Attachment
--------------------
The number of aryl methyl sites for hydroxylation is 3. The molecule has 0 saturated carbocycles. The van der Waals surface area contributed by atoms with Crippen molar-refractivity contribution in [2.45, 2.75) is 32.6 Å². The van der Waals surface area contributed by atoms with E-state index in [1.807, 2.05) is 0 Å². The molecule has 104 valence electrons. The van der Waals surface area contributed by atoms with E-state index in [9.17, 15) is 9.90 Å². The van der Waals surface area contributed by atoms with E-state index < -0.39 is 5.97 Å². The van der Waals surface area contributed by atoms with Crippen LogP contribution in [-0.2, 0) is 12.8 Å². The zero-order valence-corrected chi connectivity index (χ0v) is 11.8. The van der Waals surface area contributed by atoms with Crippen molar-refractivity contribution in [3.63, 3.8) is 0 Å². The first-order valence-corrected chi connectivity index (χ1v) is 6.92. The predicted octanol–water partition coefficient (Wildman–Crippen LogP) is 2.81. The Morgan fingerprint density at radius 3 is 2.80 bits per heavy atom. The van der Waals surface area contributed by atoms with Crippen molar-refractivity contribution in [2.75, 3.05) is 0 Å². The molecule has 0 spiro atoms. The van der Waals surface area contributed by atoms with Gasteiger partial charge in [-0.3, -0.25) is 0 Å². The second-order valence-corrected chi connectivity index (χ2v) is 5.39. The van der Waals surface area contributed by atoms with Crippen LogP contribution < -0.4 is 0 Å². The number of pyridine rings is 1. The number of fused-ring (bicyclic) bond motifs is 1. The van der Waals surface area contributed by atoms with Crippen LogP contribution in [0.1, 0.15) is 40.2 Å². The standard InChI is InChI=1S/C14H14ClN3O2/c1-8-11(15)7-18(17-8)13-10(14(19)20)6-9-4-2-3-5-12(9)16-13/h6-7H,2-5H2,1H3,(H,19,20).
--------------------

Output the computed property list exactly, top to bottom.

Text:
The number of aryl methyl sites for hydroxylation is 3. The molecule has 0 saturated carbocycles. The van der Waals surface area contributed by atoms with Crippen molar-refractivity contribution in [2.45, 2.75) is 32.6 Å². The van der Waals surface area contributed by atoms with E-state index in [1.807, 2.05) is 0 Å². The molecule has 104 valence electrons. The van der Waals surface area contributed by atoms with E-state index in [9.17, 15) is 9.90 Å². The van der Waals surface area contributed by atoms with E-state index < -0.39 is 5.97 Å². The van der Waals surface area contributed by atoms with Crippen LogP contribution in [-0.2, 0) is 12.8 Å². The zero-order valence-corrected chi connectivity index (χ0v) is 11.8. The van der Waals surface area contributed by atoms with Crippen molar-refractivity contribution in [3.63, 3.8) is 0 Å². The first-order valence-corrected chi connectivity index (χ1v) is 6.92. The predicted octanol–water partition coefficient (Wildman–Crippen LogP) is 2.81. The Morgan fingerprint density at radius 3 is 2.80 bits per heavy atom. The van der Waals surface area contributed by atoms with Crippen molar-refractivity contribution in [2.75, 3.05) is 0 Å². The molecule has 0 spiro atoms. The van der Waals surface area contributed by atoms with Gasteiger partial charge in [-0.3, -0.25) is 0 Å². The second-order valence-corrected chi connectivity index (χ2v) is 5.39. The van der Waals surface area contributed by atoms with Crippen LogP contribution < -0.4 is 0 Å². The number of pyridine rings is 1. The number of fused-ring (bicyclic) bond motifs is 1. The van der Waals surface area contributed by atoms with Crippen LogP contribution in [0.1, 0.15) is 40.2 Å². The standard InChI is InChI=1S/C14H14ClN3O2/c1-8-11(15)7-18(17-8)13-10(14(19)20)6-9-4-2-3-5-12(9)16-13/h6-7H,2-5H2,1H3,(H,19,20).